A number of medicines are available for alcohol addiction which help people to reduce or stop their drinking. Naltrexone is one such medication approved for treatment of alcohol dependence by the Food and Drug Administration, FDA. Although naltrexone can reduce alcohol craving and help promote recovery for some individuals, it does not work for everyone. In a new research, it has been found that naltrexone is more effective for alcohol-dependent individuals/alcoholics who also use nicotine/cigarettes.
Prior research suggested that nicotine use/smoking status and genetic differences were predictors of response to naltrexone. This study further investigated the impact of nicotine use/smoking status and variation in the mu opioid receptor gene (OPRM1), specifically, an A118G single nucleotide polymorphism (SNP, or DNA sequence variation), on the effects of naltrexone on a range of drinking outcomes.
Study participants (n=146; 101 males, 45 females) were enrolled in a 16-week randomized clinical trial comparing naltrexone with placebo treatment. All participants met Diagnostic and Statistical Manual of Mental Disorders, 4th Edition (DSM-IV) criteria for alcohol dependence. After initial assessment, they were genotyped for the OPRM1 A118G SNP and balancing on whether they used nicotine/cigarettes were randomly assigned to be treated with either naltrexone (50 mg/day) or placebo. The researchers assessed and analyzed alcohol use and smoking during the trial.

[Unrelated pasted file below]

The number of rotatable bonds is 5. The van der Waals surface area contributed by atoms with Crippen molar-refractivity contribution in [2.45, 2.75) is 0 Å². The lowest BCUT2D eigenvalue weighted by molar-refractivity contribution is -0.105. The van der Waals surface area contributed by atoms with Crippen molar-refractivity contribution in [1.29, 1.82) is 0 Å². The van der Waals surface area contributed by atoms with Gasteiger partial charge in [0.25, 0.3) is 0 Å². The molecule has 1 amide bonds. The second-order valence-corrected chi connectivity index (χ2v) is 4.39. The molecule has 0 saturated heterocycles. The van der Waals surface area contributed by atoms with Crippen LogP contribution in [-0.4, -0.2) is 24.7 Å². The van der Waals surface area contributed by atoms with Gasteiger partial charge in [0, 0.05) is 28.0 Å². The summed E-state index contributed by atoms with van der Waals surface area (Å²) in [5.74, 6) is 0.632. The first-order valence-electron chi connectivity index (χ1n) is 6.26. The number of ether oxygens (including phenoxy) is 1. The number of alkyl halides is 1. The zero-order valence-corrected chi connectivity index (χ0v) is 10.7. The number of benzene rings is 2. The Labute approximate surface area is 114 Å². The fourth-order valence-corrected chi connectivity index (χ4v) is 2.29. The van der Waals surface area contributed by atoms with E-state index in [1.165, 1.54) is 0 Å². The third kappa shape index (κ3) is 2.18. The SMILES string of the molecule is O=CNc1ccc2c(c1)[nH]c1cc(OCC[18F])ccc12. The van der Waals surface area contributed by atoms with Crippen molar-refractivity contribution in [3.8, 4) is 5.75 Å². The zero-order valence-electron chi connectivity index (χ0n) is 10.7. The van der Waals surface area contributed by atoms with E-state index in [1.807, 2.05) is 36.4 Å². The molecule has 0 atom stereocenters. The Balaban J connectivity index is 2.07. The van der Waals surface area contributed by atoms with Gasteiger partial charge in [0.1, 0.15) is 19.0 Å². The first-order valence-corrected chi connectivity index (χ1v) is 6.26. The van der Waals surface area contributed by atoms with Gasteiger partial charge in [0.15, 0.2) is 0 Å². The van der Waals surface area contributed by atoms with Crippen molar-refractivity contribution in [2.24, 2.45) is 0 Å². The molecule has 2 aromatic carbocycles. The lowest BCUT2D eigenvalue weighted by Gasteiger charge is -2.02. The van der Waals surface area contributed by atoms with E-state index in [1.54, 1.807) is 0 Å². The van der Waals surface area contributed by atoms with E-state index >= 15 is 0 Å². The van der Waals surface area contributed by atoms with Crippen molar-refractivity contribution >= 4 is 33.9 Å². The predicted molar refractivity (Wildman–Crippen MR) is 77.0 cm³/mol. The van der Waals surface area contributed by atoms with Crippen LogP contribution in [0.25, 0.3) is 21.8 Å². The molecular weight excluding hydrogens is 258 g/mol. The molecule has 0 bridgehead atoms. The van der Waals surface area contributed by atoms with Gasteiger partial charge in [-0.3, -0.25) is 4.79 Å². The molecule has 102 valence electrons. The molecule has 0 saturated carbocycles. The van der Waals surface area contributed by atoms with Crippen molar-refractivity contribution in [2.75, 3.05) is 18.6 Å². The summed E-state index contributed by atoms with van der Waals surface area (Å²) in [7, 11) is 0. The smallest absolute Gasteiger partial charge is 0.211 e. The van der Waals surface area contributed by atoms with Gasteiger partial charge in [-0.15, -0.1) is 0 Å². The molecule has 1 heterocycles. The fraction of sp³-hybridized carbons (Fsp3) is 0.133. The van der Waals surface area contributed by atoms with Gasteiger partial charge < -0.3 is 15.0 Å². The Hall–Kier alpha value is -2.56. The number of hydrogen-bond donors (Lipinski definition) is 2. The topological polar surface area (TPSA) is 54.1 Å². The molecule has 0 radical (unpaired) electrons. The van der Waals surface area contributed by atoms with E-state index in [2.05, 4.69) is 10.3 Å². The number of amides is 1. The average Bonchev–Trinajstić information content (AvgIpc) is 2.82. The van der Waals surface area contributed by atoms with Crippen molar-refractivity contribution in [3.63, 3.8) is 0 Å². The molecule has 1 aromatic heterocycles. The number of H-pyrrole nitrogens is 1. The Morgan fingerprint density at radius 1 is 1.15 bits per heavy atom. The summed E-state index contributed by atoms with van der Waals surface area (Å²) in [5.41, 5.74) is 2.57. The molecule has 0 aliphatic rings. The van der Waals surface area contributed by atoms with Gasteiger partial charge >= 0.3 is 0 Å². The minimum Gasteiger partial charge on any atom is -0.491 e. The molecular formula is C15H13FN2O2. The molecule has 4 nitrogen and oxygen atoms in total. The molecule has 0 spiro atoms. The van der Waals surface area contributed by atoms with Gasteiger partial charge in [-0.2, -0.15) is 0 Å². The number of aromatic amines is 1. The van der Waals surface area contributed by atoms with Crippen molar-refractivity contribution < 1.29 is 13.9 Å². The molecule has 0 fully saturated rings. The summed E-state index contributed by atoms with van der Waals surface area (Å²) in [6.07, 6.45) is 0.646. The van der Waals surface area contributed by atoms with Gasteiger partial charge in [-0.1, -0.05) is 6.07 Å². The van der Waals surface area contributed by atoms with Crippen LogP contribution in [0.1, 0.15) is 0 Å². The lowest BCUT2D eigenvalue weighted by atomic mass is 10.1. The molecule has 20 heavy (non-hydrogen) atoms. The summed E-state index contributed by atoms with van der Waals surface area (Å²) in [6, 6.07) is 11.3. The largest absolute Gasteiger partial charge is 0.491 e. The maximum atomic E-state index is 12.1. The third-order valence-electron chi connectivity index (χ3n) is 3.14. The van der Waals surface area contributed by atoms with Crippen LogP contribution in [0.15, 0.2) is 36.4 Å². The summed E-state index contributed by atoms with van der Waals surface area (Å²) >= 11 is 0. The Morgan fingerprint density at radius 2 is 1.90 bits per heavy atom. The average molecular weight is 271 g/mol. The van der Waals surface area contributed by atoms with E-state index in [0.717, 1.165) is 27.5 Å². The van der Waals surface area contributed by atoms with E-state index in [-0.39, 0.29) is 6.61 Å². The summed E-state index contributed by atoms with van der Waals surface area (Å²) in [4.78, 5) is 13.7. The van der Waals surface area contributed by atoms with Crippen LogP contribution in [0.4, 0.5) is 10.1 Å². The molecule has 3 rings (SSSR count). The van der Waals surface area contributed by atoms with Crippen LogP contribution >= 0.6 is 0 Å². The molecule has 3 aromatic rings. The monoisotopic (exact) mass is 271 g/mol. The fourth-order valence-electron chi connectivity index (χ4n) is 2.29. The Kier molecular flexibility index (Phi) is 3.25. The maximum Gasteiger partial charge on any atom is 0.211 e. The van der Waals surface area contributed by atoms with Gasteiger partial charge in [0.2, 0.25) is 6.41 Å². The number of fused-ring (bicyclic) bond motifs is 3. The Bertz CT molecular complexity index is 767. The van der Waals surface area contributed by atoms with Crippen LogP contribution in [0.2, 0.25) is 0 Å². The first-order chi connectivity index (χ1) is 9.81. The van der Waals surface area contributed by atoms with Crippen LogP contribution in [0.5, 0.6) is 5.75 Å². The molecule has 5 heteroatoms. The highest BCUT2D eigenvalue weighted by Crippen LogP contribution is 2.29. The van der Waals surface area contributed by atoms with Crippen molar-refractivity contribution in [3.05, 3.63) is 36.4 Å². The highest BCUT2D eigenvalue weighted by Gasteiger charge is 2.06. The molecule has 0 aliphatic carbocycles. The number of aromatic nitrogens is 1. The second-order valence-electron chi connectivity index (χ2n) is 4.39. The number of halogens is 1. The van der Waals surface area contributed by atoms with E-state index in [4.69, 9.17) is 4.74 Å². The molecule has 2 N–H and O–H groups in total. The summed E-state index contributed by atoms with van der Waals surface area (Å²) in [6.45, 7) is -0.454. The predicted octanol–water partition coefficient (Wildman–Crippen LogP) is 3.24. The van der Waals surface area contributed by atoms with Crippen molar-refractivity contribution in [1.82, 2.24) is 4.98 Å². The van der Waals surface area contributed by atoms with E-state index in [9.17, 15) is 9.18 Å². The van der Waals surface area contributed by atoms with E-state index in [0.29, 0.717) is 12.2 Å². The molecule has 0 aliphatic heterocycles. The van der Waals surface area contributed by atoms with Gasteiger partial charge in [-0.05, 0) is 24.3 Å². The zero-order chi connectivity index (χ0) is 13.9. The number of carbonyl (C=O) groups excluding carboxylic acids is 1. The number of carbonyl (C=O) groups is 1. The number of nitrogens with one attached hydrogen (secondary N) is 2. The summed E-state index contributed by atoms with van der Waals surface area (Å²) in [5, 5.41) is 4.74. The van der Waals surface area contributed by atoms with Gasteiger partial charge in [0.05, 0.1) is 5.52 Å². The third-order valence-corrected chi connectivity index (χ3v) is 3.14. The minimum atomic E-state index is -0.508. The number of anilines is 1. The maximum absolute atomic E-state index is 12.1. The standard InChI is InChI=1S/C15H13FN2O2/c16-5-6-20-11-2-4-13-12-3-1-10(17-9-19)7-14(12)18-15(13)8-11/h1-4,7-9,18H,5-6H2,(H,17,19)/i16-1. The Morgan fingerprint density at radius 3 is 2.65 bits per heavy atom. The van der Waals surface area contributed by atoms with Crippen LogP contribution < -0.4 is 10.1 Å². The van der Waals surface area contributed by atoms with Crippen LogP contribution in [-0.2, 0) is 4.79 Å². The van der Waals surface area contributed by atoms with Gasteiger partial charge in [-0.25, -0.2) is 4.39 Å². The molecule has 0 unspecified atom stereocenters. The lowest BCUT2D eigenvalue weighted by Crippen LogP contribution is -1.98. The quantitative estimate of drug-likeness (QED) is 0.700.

Results confirmed previous findings that naltrexone is more effective for alcohol-dependent individuals who also use nicotine/cigarettes. Nicotine users/smokers showed a significantly lower percentage of heavy-drinking days (confirmed by a blood test for heavy drinking) while receiving naltrexone versus placebo. The effect was not seen in non-nicotine users (non-smokers). Naltrexone did not change cigarette use by smokers during the study, and the change in smoking did not influence whether naltrexone reduced alcohol consumption. However, the authors noted that participants were not seeking smoking cessation, and medical management did not address this issue. They hypothesized that excess brain dopamine release in heavy alcohol users who also use nicotine/smoke could make them more treatment-resistant in general, but more sensitized to naltrexone’s dopamine lowering effects — leading to their greater response to treatment with the medication than non-smokers.
For more details click on the link: Alcoholism: Clinical and Experimental Research, 2018; DOI: 10.1111/acer.13601